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Feinstein’s 54 Below Presents "54 Sings '1776'" for the Fourth of July
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Feinstein’s 54 Below Presents "54 Sings '1776'" for the Fourth of July

- Jazz and Cabaret Corner: Special Events


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Feinstein’s 54 Below
Broadway’s Supper Club
www.54below.com/Feinsteins

Presents:
54 Sings 1776
Music & Lyrics by Sherman Edwards
Book by Peter Stone

Vocalists:
Kyle Scatliffe, Michael McCorry Rose
Wade McCollum, Kyle Timson, Ryan Vona
Sam Hartley, Michael Hull, Ben Biggers
Jordan Jacobs, Nathan Goodrich, Alex Prakken
Carrie St. Louis, Kim McClay

Director: Matt Redmond
Musical Director & Piano: Geraldine Anello
Drums & Percussion: Russ Nyberg
Violin: Kiku Enomoto
Trombone: Andrea Newman

At
Feinstein’s 54 Below
254 West 54th Street
New York, NY 10019

Media: press@54below.com

Dr. Roberta E. Zlokower
July 3, 2017

Read about 1776, the Broadway Show.

What a delightful musical interlude in the midst of the Fourth of July holiday, a reading-singing of tunes from the 1969, Sherman Edwards-Peter Stone Broadway show, 1776. Feinstein’s 54 Below was packed for this first set of a two-night gig, directed by Matt Redmond, with an ensemble of gorgeously tonal vocalists, mostly men, as this show is about the men who wrote the Declaration of Independence in that infamous year in Philadelphia, 1776. The band, under the direction of pianist, Geraldine Anello, included drums, percussion, violin, and trombone, keeping the vocals front and center. Kyle Scatliffe, a very charismatic John Adams of Massachusetts, who was not the most popular delegate in the Second Continental Congress, led this one-act special event, with deeply charged tones and dramatic gestures. The first song, “Sit Down, John”, follows Adams’ complaints about a lackadaisical, time-wasting Congress, in shades of current news. The audience, seated in the lovely red-gold dining room, cheered this song immediately. Mr. Scatliffe’s “Piddle, Twiddle, and Resolve” makes his feelings about his colleagues biting and brisk. Soon Carrie St. John, as John’s wife, Abigail Adams, sings in her eloquent spotlight, “Till Then”, accompanied by Mr. Scatliffe. At times, the vocalist stands near the dinner tables with a microphone, harmonizing with an onstage character in the bi-level duet.

Additional songs from both Act I and Act II included, among many: “The Lees of Old Virginia”, sung by Ryan Vona, as Richard Henry Lee, Kyle Timson, as Benjamin Franklin, and Mr. Scatliffe as Adams, as Lee implores his colleagues to let him be the man who proposes the resolution for American independence, as his family has such stature; “He Plays the Violin”, sung by Kim McClay, as Martha Jefferson, with Mr. Timson and Mr. Scatliffe as Franklin and Adams, as Martha explains what drew her to such a quiet man, Thomas, after she’s recruited to reunite with her yearning husband, so he can focus on his writing of the draft; and “Cool, Cool, Considerate Men”, led by Wade McCollum, as John Dickinson from Pennsylvania, an engaging song for the conservative delegate characters, including vocalists Michael McCorry Rose, Mr. Timson, Mr. Vona, Sam Hartley, Michael Hull, Ben Biggers, Jordan Jacobs, and Nathan Goodrich. Such songs for a large male ensemble resounded throughout the club with the fervent, pulsating musicality of the band.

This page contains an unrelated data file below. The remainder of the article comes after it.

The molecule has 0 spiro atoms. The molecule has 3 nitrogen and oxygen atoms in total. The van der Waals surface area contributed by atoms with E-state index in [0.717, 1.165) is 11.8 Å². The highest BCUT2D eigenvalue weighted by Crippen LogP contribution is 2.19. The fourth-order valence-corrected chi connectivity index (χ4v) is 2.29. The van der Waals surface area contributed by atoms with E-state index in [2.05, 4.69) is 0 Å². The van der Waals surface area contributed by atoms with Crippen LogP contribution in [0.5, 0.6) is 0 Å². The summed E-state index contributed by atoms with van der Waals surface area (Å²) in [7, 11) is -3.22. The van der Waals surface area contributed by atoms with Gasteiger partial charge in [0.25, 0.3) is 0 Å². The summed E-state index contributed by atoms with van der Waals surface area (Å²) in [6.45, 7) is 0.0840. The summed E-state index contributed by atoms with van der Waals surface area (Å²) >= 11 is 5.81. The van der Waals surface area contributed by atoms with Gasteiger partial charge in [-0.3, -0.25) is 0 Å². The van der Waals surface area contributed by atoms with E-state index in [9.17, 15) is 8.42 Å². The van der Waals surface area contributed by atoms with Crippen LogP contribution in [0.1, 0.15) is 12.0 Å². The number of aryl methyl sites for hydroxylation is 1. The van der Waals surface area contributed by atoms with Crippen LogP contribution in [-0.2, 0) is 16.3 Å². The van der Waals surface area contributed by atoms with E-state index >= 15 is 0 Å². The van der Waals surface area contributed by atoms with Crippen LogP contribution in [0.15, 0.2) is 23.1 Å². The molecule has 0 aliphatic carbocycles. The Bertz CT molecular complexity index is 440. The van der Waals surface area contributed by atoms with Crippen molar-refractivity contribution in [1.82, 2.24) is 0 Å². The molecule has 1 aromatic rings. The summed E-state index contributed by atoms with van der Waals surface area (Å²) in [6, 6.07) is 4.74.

The most poignant moment of this program occurred in the song, “Mama, Look Sharp”, sung by Alex Prakken, as the Courier, with Mr. Jacobs and Mr. Goodrich as dying soldiers, as the Courier relates a day in the battle of Lexington, when two of his friends died, as one mother looked on the battlefield for her son. This trio, in soft luminous vocals, was joined by a muffled drum roll. I hope this timeless show, ironically more and more relevant as decades pass, can be revived once again on a big (or small) New York stage. Tonight’s cast not only sang with enthusiasm and passion in the lyrics, but each vocalist, for a time, assumed the role of his/her character. I will say that the audience loved this show, even though much of its general dialogue was absent, to fit into the one-hour seating. This show works perfectly for a dinner theatre crowd and would be quite in demand, shown in its entirety sometime, as a special event. Feinstein’s 54 Below maximized the political satire and historical content of 1776 for the Fourth of July holiday. Kudos to all.



The Cast and Band of "54 Sings 1776"
Courtesy of Roberta Zlokower



The Cast and Band of "54 Sings 1776"
Courtesy of Roberta Zlokower



The Cast and Band of "54 Sings 1776"
Courtesy of Roberta Zlokower


For more information, contact Dr. Roberta E. Zlokower at zlokower@bestweb.net